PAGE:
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NCSL URGES CONGRESS TO EX/IMPORT THE GOODS. With the U.S. Export-Import Bank’s current reauthorization scheduled to expire on Sept. 30, (the end of the federal fiscal year), NCSL urged congressional leaders not only to reauthorize the bank but also to increase its lending cap. In a letter sent on June 16, co-chairs of NCSL’s Labor and Economic Development Committee, Senators Brandt Hershman (Ind.) and Gary LeBeau (Conn.), stressed the importance of a multi-year reauthorization with transparency mechanisms to protect American businesses and workers. NCSL opposes any short-term, stopgap measure that could erode confidence in American exports. Chairman of the U.S. House Financial Services Committee, Rep. Jeb Hensarling (R-Texas) held a hearing on the Export-Import Bank last week, while Senate leadership is supporting reauthorization and plans to debate the measure on the Senate floor in the coming months. Stay tuned. NCSL staff contacts: Jon Jukuri, Ben Schaefer
SETTING THE RECORD ON PUBLIC PENSIONS. During the past five years, public retirement plans have come under increased scrutiny. Concerns arose after the value of securities plummeted following the 2008 economic crisis and changes were made in accounting standards and funding requirements. NCSL, along with other state and local government groups, continue to seek clarification on the status of state and local government pension plans. The latest example is a letter sent to Commissioner Daniel Gallagher of the Securities and Exchange Commission, who late last month misrepresented the financial reporting of public retirement systems in remarks he made before the Municipal Security Rulemaking Board. The letter cites the many significant reforms state and local governments have made to their retirement plans over the past five years, along with two reports, a 2014 Fact Sheet and a pension funding guideline for state and local officials, that clarify misperceptions of the overall financial condition of states and municipalities. NCSL staff contact: Jeff Hurley
RUNNING OUT OF GAS. With only weeks remaining before the Highway Trust Fund’s (HTF) declining balance may force DOT to delay reimbursements to states for highway construction projects, Senate Finance Committee Chairman Ron Wyden (D-OR) and Ranking Member Orrin Hatch (R-UT) are working to craft a bi-partisan plan to fund the Highway Trust Fund (HTF) until the end of the 2014 calendar year. At a cost of $7.6 billion the proposal would tighten compliance with certain tax laws and transfer $750 million from the Leaking Underground Storage Trust (LUST) to the HTF. Additionally, in order to ensure the long-term solvency of the HTF, Senators Bob Corker (R-TN) and Christopher Murphy (D-CT) recently proposed a bipartisan plan to pay for the nation’s highway and transit programs. It includes a 12-cent increase in the federal gas tax implemented over 2 years followed by indexing the tax rate to inflation, which would raise $164 billion over 10 years. The senators support permanently extending some of the “tax extenders” currently being debated in Congress to offset the revenue increase, including deductions to state and local sale taxes. Congressional leaders anticipate debating a short-term fix for the HTF after the July 4 recess, with a long-term solution targeted after the November election. NCSL staff contacts: Ben Husch, Melanie Condon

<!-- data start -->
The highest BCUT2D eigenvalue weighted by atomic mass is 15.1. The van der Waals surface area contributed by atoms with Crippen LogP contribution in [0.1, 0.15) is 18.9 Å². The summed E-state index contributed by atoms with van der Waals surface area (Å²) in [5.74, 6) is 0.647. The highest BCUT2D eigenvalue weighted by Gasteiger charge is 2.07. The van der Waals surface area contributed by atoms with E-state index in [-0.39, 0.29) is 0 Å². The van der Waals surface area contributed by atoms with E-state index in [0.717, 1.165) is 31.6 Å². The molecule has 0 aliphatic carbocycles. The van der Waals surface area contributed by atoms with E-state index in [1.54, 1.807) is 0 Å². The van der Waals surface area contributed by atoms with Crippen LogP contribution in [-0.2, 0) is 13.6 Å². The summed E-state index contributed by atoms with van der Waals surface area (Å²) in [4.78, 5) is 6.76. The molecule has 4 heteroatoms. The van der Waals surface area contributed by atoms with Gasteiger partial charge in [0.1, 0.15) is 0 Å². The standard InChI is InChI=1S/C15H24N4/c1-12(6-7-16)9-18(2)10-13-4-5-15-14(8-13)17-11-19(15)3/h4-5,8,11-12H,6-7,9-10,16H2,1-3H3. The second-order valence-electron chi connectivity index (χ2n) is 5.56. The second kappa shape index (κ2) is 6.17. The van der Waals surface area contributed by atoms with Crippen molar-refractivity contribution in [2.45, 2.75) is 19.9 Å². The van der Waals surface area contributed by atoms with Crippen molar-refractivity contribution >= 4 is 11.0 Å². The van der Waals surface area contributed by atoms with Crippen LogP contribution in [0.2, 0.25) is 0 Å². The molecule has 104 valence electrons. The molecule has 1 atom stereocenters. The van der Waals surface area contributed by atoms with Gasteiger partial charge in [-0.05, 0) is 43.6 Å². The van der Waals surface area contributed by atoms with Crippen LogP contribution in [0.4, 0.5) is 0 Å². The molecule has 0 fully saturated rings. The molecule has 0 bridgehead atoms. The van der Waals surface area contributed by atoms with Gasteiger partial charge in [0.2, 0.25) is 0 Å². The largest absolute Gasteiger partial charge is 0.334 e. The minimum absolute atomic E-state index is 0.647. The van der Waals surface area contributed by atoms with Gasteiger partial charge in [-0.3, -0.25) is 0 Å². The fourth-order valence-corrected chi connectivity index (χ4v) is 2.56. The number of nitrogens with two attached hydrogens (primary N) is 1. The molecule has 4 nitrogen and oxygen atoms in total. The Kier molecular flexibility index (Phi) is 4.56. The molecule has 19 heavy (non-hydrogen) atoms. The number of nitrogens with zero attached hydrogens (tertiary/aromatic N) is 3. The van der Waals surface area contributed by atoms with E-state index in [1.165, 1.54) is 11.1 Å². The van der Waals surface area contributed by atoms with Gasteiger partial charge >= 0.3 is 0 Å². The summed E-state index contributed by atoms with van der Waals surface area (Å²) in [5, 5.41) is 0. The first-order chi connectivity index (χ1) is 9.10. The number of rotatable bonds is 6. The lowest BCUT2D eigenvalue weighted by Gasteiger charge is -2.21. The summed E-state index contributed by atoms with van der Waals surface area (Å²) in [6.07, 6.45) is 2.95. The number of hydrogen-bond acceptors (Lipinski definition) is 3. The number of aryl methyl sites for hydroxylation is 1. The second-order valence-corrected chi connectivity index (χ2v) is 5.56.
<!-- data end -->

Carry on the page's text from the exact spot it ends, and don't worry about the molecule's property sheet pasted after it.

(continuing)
(TAX) ACCESS DENIED. The U.S. House Judiciary Committee approved legislation (H.R. 3086) earlier this month that would preempt some state and local government laws by making permanent the current Internet tax moratorium. The Internet Tax Freedom Act (ITFA), which prohibits state or local governments from taxing Internet access, was originally enacted in 1998 with its current reauthorization set to expire on Nov. 1, 2014. H.R. 3086 would also eliminate the grandfather provision in previous versions of the law that was included to preserve state and local government revenues on Internet access already being collected prior to the federal moratorium. The measure is expected to be debated on the House floor in the next few weeks, with the Senate following suit before the August recess. The Senate version will likely attach the Marketplace Fairness Act, legislation that would give qualifying states the authority to require remote sellers to collect those states’ sales and use taxes. NCSL staff contacts: Max Behlke, Neal Osten
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